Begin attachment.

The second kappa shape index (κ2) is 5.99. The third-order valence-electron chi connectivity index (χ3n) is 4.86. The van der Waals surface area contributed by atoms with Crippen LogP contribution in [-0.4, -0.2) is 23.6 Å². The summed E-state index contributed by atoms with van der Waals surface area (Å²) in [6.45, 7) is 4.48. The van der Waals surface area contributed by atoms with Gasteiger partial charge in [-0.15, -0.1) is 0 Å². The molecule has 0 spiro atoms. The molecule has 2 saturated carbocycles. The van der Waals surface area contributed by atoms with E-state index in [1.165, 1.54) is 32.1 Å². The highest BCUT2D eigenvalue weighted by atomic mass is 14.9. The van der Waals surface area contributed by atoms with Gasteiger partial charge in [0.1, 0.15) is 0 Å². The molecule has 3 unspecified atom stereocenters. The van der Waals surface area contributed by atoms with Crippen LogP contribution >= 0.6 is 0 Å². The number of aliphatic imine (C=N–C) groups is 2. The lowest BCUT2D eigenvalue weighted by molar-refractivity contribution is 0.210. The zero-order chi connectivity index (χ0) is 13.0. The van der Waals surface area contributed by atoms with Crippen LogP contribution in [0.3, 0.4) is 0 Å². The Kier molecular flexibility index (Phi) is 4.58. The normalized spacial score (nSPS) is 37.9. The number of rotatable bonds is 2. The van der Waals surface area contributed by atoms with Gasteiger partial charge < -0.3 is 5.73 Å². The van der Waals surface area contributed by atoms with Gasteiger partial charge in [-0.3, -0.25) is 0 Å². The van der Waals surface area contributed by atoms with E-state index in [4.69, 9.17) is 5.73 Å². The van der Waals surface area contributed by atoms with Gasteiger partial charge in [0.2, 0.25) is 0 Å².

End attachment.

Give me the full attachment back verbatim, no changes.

The second kappa shape index (κ2) is 5.99. The third-order valence-electron chi connectivity index (χ3n) is 4.86. The van der Waals surface area contributed by atoms with Crippen LogP contribution in [-0.4, -0.2) is 23.6 Å². The summed E-state index contributed by atoms with van der Waals surface area (Å²) in [6.45, 7) is 4.48. The van der Waals surface area contributed by atoms with Gasteiger partial charge in [-0.15, -0.1) is 0 Å². The molecule has 0 spiro atoms. The molecule has 2 saturated carbocycles. The van der Waals surface area contributed by atoms with E-state index in [1.165, 1.54) is 32.1 Å². The highest BCUT2D eigenvalue weighted by atomic mass is 14.9. The van der Waals surface area contributed by atoms with Gasteiger partial charge in [0.1, 0.15) is 0 Å². The molecule has 3 unspecified atom stereocenters. The van der Waals surface area contributed by atoms with Crippen LogP contribution >= 0.6 is 0 Å². The number of aliphatic imine (C=N–C) groups is 2. The lowest BCUT2D eigenvalue weighted by molar-refractivity contribution is 0.210. The zero-order chi connectivity index (χ0) is 13.0. The van der Waals surface area contributed by atoms with Crippen LogP contribution in [0.3, 0.4) is 0 Å². The Kier molecular flexibility index (Phi) is 4.58. The normalized spacial score (nSPS) is 37.9. The number of rotatable bonds is 2. The van der Waals surface area contributed by atoms with Gasteiger partial charge < -0.3 is 5.73 Å². The van der Waals surface area contributed by atoms with Gasteiger partial charge in [-0.3, -0.25) is 0 Å². The van der Waals surface area contributed by atoms with E-state index in [4.69, 9.17) is 5.73 Å². The van der Waals surface area contributed by atoms with Gasteiger partial charge in [0.2, 0.25) is 0 Å².